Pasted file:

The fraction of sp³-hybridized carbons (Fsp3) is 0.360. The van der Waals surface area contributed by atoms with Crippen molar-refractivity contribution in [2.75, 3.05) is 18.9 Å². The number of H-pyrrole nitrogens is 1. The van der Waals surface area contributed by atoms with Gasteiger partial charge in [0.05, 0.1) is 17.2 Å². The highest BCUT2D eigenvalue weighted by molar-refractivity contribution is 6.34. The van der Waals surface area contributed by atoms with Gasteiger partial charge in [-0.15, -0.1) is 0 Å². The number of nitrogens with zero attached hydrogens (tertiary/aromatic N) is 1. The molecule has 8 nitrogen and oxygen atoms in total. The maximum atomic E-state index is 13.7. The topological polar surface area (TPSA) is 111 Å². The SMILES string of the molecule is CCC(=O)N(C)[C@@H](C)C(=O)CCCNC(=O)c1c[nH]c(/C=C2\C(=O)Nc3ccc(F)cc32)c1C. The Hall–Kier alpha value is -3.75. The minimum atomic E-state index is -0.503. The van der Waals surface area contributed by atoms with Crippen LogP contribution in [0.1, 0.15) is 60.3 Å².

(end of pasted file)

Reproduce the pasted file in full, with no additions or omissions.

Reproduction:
The fraction of sp³-hybridized carbons (Fsp3) is 0.360. The van der Waals surface area contributed by atoms with Crippen molar-refractivity contribution in [2.75, 3.05) is 18.9 Å². The number of H-pyrrole nitrogens is 1. The van der Waals surface area contributed by atoms with Gasteiger partial charge in [0.05, 0.1) is 17.2 Å². The highest BCUT2D eigenvalue weighted by molar-refractivity contribution is 6.34. The van der Waals surface area contributed by atoms with Gasteiger partial charge in [-0.15, -0.1) is 0 Å². The number of nitrogens with zero attached hydrogens (tertiary/aromatic N) is 1. The molecule has 8 nitrogen and oxygen atoms in total. The maximum atomic E-state index is 13.7. The topological polar surface area (TPSA) is 111 Å². The SMILES string of the molecule is CCC(=O)N(C)[C@@H](C)C(=O)CCCNC(=O)c1c[nH]c(/C=C2\C(=O)Nc3ccc(F)cc32)c1C. The Hall–Kier alpha value is -3.75. The minimum atomic E-state index is -0.503. The van der Waals surface area contributed by atoms with Crippen LogP contribution in [0.1, 0.15) is 60.3 Å².